Hyland Forest Park Early December

My blog is supposed to be about 4 things: cooking, reading, travel, and trains. Travel has been out of the question since March and many of my train pictures come from our trips. I started reading Shuggie Bain on October 28 but stalled on it because it was so grim. So, cooking: so many cooking posts. It’s been fun because we’ve explored some new dishes and cuisines but I yearn to get out. The best I can do is post about my neighborhood walks.

A couple of weeks ago I posted a set of pictures showing the changes of my favorite neighborhood wooded area through the year. In this post we’ll dive into Hyland Forest Park and surrounding neighborhood one morning in early December.

If you are local and interested in the area, it is east of Murray Blvd and south of Hart Road in Beaverton.

Hyland Forest Park on Google Maps

As walked toward the park, I grabbed a picture of some white berries I’ve seen around town.

Although it was December 3, there were still some pumpkins out from Halloween.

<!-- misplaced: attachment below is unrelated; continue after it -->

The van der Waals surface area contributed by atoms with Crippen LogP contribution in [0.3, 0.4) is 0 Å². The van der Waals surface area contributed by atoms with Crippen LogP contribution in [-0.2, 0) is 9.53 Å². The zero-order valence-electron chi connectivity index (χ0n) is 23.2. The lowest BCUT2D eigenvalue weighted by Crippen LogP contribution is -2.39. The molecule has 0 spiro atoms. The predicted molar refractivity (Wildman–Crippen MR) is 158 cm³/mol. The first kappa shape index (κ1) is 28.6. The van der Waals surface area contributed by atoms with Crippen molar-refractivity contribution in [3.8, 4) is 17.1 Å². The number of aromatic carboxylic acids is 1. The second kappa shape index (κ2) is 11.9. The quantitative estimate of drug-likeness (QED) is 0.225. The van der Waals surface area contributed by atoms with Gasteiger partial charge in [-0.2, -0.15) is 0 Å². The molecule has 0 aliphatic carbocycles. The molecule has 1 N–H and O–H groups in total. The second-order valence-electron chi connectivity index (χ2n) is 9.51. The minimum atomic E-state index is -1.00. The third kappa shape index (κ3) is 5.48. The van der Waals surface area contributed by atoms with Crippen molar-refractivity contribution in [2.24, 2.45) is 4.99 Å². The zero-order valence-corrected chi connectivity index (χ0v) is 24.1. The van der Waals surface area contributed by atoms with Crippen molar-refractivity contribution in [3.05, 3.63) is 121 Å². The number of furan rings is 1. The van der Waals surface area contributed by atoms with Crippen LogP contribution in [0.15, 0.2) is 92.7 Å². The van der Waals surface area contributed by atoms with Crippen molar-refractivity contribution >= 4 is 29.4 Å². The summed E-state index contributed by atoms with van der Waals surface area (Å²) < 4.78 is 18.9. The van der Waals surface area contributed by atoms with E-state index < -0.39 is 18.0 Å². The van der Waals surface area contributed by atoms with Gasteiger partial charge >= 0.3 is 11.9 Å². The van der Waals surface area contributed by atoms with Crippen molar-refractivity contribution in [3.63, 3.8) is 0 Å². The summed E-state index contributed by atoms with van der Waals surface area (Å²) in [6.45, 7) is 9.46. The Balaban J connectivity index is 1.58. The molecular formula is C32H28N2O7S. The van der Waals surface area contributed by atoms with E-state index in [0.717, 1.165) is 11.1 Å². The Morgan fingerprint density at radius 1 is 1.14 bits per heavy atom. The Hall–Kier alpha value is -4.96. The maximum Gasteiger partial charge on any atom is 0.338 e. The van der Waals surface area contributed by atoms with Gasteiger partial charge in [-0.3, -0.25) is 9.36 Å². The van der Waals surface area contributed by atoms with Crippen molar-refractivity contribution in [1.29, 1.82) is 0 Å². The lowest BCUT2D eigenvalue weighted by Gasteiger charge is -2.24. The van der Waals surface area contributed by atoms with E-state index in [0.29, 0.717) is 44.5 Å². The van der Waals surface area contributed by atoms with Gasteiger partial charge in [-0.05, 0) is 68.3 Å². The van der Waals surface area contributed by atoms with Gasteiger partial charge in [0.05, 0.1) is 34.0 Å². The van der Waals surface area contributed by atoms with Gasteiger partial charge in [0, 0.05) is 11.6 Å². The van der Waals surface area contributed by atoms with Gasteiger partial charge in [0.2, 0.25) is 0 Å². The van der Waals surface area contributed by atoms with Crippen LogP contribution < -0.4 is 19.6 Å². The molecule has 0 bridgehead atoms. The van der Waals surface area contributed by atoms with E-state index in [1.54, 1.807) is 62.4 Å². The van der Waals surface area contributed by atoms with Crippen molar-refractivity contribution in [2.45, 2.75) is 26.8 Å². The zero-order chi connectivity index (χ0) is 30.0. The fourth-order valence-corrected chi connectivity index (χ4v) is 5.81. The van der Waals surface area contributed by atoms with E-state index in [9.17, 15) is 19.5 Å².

Halloween pumpkins in early December.

Then I got into the park. I wanted to see how it looked in late fall / early winter.

Along the trail on the southern edge of the park I saw this nursery log – one of my favorite sites along the way. Even in December it is still nurturing growth amongst the fallen leaves; you won’t see that in Chicago.

Nursery log in Hyland Forest Park. Beaverton

Though most of the leaves had fallen, there were still a few hanbing on even while buds for next spring start to form.

Late winter leaves and new buds. Hyland Forest Park.

While there were a few signs of growth; fallen leaves were the rule of the day.

Fallen leaf – Hyland Forest Park. Beaverton
Hyland Forest Park – Beaverton, Oregon
Winter trail in Beaverton, Oregon

This tree had fallen across the path. So old, I tried counting the rings but couldn’t keep track. It’s interesting how the rings became smaller as the tree aged. It looks to me like there are 5 bands of rings.

Tree rings from a tree that fell across the path

The lush growth of summer is long gone, but there is still some life.

Hyland Forest Park in late fall.

On the way home I noticed something shiny a few feet off the sidewalk. I looked then walked on, then returned to see what it was. Can you see my reflection (click to expand)?

My reflection in a fallen Christmas tree ornament

You can see more of my photos from my walks this past year in my Flickr album Walks in the Time of COVID.

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